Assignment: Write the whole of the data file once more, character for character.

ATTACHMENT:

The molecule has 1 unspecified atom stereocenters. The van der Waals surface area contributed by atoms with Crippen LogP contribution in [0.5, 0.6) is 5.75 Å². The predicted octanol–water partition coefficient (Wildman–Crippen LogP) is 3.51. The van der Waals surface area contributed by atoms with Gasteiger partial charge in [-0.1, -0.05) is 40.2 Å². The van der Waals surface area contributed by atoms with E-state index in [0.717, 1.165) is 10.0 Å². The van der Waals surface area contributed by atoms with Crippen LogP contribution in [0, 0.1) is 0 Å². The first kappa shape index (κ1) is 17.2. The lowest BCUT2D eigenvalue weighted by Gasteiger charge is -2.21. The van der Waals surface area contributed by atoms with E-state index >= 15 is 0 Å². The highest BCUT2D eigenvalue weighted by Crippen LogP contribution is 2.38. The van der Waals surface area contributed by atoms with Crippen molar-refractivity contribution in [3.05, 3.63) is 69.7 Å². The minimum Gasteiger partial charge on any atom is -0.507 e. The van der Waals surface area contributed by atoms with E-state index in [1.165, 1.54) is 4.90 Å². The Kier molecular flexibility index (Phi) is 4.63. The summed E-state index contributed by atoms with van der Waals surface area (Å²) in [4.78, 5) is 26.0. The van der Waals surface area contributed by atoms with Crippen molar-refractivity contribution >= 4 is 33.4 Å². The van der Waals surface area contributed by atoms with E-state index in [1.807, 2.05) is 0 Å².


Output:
The molecule has 1 unspecified atom stereocenters. The van der Waals surface area contributed by atoms with Crippen LogP contribution in [0.5, 0.6) is 5.75 Å². The predicted octanol–water partition coefficient (Wildman–Crippen LogP) is 3.51. The van der Waals surface area contributed by atoms with Gasteiger partial charge in [-0.1, -0.05) is 40.2 Å². The van der Waals surface area contributed by atoms with E-state index in [0.717, 1.165) is 10.0 Å². The van der Waals surface area contributed by atoms with Crippen LogP contribution in [0, 0.1) is 0 Å². The first kappa shape index (κ1) is 17.2. The lowest BCUT2D eigenvalue weighted by Gasteiger charge is -2.21. The van der Waals surface area contributed by atoms with E-state index >= 15 is 0 Å². The highest BCUT2D eigenvalue weighted by Crippen LogP contribution is 2.38. The van der Waals surface area contributed by atoms with Crippen molar-refractivity contribution in [3.05, 3.63) is 69.7 Å². The minimum Gasteiger partial charge on any atom is -0.507 e. The van der Waals surface area contributed by atoms with E-state index in [1.165, 1.54) is 4.90 Å². The Kier molecular flexibility index (Phi) is 4.63. The summed E-state index contributed by atoms with van der Waals surface area (Å²) in [4.78, 5) is 26.0. The van der Waals surface area contributed by atoms with Crippen molar-refractivity contribution >= 4 is 33.4 Å². The van der Waals surface area contributed by atoms with E-state index in [1.807, 2.05) is 0 Å².